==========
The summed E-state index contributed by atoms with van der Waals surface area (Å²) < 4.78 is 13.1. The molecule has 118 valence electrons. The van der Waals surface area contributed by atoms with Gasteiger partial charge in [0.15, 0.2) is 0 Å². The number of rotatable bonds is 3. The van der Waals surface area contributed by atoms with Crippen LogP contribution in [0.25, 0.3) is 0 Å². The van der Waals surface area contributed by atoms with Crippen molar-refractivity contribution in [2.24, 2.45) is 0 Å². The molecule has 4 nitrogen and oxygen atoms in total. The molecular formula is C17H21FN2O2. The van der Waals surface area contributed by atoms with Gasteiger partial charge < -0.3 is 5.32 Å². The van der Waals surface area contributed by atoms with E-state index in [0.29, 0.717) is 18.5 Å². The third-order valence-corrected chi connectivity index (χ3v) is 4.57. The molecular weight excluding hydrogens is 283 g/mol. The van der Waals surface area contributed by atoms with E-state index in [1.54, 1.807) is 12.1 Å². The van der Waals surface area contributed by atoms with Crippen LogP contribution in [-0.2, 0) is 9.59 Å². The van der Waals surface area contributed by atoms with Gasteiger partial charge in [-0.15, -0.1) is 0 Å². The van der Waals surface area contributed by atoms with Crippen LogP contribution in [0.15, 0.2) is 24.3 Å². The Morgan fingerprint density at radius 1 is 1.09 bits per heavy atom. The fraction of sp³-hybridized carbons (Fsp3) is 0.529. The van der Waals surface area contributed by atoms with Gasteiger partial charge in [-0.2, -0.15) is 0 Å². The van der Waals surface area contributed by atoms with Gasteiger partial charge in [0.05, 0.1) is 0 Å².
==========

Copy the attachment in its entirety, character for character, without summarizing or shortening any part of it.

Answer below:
The summed E-state index contributed by atoms with van der Waals surface area (Å²) < 4.78 is 13.1. The molecule has 118 valence electrons. The van der Waals surface area contributed by atoms with Gasteiger partial charge in [0.15, 0.2) is 0 Å². The number of rotatable bonds is 3. The van der Waals surface area contributed by atoms with Crippen LogP contribution in [0.25, 0.3) is 0 Å². The van der Waals surface area contributed by atoms with Crippen molar-refractivity contribution in [2.24, 2.45) is 0 Å². The molecule has 4 nitrogen and oxygen atoms in total. The molecular formula is C17H21FN2O2. The van der Waals surface area contributed by atoms with Gasteiger partial charge < -0.3 is 5.32 Å². The van der Waals surface area contributed by atoms with E-state index in [0.29, 0.717) is 18.5 Å². The third-order valence-corrected chi connectivity index (χ3v) is 4.57. The molecular weight excluding hydrogens is 283 g/mol. The van der Waals surface area contributed by atoms with E-state index in [1.54, 1.807) is 12.1 Å². The van der Waals surface area contributed by atoms with Crippen LogP contribution in [-0.2, 0) is 9.59 Å². The van der Waals surface area contributed by atoms with Gasteiger partial charge in [-0.15, -0.1) is 0 Å². The van der Waals surface area contributed by atoms with Crippen LogP contribution in [0.15, 0.2) is 24.3 Å². The Morgan fingerprint density at radius 1 is 1.09 bits per heavy atom. The fraction of sp³-hybridized carbons (Fsp3) is 0.529. The van der Waals surface area contributed by atoms with Gasteiger partial charge in [-0.2, -0.15) is 0 Å². The van der Waals surface area contributed by atoms with Gasteiger partial charge in [0.05, 0.1) is 0 Å².